The ACT will continue to be one of the only jurisdictions to offer free public preschool for 15 hours per week to all four-year-old children in the year before their formal schooling starts. This significant investment reflects our belief in the essential value of a quality early childhood education system to positively impact on a child’s development.
As the minister has noted, I was alarmed to hear the shadow minister refer to the lack of progress by the ACT government when in fact I had also been approached by a number of families asking the same question and, as a mum who has had three children through preschool, I also sought advice directly from the minister’s office. It was very clearly and very quickly cleared up for me that what the ACT government was waiting for was confirmation from the commonwealth to fund this essential program. I was able to tell the constituents that and to give them some certainty that the ACT government remained committed to this but was waiting for and working hard to get confirmation from the commonwealth.
The ACT government and the minister understand how important it is to plan for childcare arrangements around preschool hours, to plan for your other children’s schooling and childcare needs. So I was a bit alarmed to hear the shadow minister for education not appearing to understand what the arrangements are for preschool and non-government schools. I am sure he will seek some further advice from Minister Burch after this debate today and be able to get back to all his constituents and explain why the delay was necessary and why today the ACT government has confirmed that it will certainly fund this very important initiative.
The ACT government continues to significantly invest in growing and upskilling the education and care workforce. To achieve this, the government has ensured a range of vocational education and training programs are available that meet the needs of educators and employers. For example, traineeships funded through the ACT’s Australian apprenticeships program have grown strongly in the early childhood education and care sector since 2010. In 2014, 312 trainees completed a formal qualification approved by the Australian Children’s Education & Care Quality Authority. Thirty participants completed a certificate III in early childhood education and care. Another 46 completed a relevant skill set, preparing them for further study towards a full qualification. And in 2015 the ACT’s new training initiative, skilled capital, will contribute well over $2 million towards at least 570 training places in a wide range of approved early childhood education and care qualifications.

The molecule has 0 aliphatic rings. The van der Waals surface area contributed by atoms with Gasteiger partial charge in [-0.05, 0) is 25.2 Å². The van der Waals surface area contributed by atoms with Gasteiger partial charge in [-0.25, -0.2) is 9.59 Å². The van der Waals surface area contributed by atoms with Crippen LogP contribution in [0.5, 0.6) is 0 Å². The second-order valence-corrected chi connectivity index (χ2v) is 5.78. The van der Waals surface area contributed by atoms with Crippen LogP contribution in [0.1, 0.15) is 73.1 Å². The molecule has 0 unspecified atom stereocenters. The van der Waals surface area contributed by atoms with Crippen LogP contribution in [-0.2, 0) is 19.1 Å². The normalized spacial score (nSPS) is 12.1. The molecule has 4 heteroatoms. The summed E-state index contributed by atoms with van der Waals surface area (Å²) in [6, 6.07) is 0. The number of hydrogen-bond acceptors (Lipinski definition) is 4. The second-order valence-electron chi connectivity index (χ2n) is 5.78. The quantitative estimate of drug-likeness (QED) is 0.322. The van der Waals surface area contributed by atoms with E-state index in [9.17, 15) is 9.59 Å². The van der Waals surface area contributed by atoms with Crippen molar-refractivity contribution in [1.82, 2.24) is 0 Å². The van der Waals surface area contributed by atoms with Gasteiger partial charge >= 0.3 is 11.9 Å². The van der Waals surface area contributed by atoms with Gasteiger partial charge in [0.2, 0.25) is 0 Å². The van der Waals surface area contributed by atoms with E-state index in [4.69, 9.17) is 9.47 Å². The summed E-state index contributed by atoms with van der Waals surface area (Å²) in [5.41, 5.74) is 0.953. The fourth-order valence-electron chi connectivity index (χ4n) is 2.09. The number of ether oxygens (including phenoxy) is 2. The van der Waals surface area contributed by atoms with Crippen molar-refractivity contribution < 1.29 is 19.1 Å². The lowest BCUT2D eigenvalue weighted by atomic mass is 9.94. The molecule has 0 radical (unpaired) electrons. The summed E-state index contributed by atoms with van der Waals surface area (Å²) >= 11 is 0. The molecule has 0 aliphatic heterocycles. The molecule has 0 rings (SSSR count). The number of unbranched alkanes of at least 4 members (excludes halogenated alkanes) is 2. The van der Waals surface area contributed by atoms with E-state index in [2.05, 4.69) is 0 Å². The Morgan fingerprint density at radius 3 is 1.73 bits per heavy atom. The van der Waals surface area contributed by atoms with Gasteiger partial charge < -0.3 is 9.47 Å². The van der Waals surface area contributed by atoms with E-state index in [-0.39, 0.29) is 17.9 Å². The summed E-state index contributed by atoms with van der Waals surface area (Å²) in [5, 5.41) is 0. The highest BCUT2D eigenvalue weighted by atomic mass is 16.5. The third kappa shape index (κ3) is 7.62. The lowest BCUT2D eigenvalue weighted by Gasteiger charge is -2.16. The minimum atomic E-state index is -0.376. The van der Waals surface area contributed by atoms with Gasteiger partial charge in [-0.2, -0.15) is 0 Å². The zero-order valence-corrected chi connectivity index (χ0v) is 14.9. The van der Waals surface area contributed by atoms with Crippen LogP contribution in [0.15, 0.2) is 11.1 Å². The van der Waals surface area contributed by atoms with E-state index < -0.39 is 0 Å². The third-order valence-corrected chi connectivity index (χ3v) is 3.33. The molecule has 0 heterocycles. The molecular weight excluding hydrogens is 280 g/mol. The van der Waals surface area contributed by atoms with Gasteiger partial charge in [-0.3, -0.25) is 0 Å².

Additionally, the early childhood scholarships program established in 2012 to assist the sector to meet new minimum qualification requirements continues, with a new round of places offered just last month. The scholarship covers full course fees for a certificate III qualification, a start-up and completion incentive, and funding to release working educators to study or attend classes. Including this year’s allocation, the program has provided 145 places. A further 30 places will be offered in 2016.
Fifty-seven students from the first round of funding have now achieved a certificate III in early childhood education and care. This qualification develops educators’ skills in developing respectful relationships with children, supporting their development and using the early years learning framework to guide their practice. It also supports educators to work with children and families in culturally appropriate ways.
Under the national quality framework, all early childhood educators counted in educator to child ratios are now required to be working towards this qualification.
This gives us confidence and our families confidence that our young children are being educated by professionals with appropriate skills and knowledge to work in partnership with families to maximise children’s potential.
I want to close by thanking the minister for moving this motion today and putting on record the ACT government’s strong commitment to family day care, to the national quality framework and to ensuring that every ACT family has access to affordable and high quality childcare, and I congratulate her on her announcement this morning about 15 hours of preschool.